Cram in total comfort

By Sarah Rejnert

You know the who, the what, the when, now all you’re focusing on is the where.

Where are the hot spots on- and off-campus to study for finals this year?

Of course, anywhere quiet and free of distraction, which includes an area large enough to spread books, notebooks and coffee is essential.

But where are all the cool kids going to cram a semester’s worth of material for the one infamous test?

One local hot spot is The House, 263 E. Lincoln Highway. Offering hours until midnight each night of the week and coffee beverages, as well as sandwiches, to aid in the studying, the atmosphere is ideal for the average study-goer.

“We have a very nice, relaxed atmosphere,” said Matthew Clark, an employee at The House. “It is very conducive to whatever you want to accomplish; drift away to daydream or drift away to study.”

Another study spot, which is new to the area, is Barnes & Noble, 2439 Sycamore Road. The bookstore and café offers a warm and welcoming environment to study in, store manager Richard Owens said.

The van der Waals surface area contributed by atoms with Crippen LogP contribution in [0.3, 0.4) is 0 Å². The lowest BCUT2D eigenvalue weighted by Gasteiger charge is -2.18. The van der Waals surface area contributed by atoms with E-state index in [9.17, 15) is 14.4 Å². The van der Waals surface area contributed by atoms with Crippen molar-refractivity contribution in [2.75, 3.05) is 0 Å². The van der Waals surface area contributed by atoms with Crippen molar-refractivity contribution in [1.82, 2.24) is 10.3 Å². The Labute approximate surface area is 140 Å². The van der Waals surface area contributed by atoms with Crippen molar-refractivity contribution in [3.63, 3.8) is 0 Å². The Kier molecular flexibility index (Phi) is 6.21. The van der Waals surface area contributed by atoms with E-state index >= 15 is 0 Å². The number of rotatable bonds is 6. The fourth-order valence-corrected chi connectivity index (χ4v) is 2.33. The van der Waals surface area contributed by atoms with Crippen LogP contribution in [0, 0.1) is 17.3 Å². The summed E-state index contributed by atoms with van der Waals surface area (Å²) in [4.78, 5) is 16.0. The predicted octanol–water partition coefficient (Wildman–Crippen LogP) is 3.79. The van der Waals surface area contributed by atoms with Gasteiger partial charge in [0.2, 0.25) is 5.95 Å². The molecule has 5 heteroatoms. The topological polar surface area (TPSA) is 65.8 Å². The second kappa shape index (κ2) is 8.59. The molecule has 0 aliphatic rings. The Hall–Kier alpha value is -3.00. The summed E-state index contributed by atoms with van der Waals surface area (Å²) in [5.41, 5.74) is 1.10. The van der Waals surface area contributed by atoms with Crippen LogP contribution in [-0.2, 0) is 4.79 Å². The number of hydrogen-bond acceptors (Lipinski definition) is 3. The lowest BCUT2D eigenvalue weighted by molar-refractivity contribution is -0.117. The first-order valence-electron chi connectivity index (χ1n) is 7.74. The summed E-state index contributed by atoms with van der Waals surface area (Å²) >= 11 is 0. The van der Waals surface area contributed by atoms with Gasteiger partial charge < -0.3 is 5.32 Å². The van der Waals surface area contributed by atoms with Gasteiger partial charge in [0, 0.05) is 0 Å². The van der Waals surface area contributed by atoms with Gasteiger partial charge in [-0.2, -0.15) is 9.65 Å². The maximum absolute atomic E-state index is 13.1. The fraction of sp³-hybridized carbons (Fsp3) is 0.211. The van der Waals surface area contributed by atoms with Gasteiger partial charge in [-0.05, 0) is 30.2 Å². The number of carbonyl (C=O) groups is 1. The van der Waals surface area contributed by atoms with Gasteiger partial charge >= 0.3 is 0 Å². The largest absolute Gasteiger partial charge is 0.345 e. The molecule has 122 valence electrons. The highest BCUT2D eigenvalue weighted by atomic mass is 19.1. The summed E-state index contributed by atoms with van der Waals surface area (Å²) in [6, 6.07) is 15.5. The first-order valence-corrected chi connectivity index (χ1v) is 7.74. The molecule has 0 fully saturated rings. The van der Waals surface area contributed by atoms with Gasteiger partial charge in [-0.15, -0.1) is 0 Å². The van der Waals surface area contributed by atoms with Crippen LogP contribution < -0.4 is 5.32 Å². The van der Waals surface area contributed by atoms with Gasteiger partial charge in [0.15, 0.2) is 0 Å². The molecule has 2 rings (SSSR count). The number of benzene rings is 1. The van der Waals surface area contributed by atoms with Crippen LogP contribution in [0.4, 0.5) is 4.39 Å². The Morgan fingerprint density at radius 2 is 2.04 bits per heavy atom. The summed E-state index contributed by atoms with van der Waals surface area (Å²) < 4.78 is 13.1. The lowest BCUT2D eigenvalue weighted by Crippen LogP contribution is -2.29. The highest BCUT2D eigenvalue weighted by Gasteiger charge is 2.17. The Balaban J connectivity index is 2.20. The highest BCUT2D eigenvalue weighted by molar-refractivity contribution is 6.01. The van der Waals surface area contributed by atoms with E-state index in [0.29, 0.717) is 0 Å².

The store is open from 9 a.m. to 11 p.m. every day.

“We are absolutely hoping students study here,” Owens said. “We have plenty of studying space in our cafe. We have a large sitting area with about 20 to 25 tables and chairs.”

Across the street is Borders Books Music & Cafe, 2520 Sycamore Road, offering a “quiet, but not too quiet, study environment,” said Julie Morsch, interim general manager.

With hours until 11 p.m. every night except Sunday, when it is open until 9 p.m., Morsch encourages students to feel comfortable in the café to study.

“It is very conducive to study here,” Morsch said. “You can hear the sounds of the espresso machine, which is nice, and there are about 30 tables to study at.”

Another oldie, but goodie, location is the Founders Memorial Library, which has extended hours beginning Dec. 6. Monday through Friday the hours are 7:30 a.m. to 2 a.m., and the weekends are 9 a.m. to 2 a.m. On Dec. 13 and 14, the library will close at 10 p.m.

“We have a quiet environment and security to enforce the atmosphere conducive to studying,” said Stephen Wright, associate dean for public services. “We have big tables to spread all the students’ stuff on and good lighting. We have about 600 large tables, as well as smaller cubicles to study at.”

The library is the most common place to study.

“Use is very high during finals week,” Wright said.

Other places to study at is the Holmes Student Center, lobbies and studies in the residence halls, and even with a book propped on a stair master at the Office of Campus Recreation.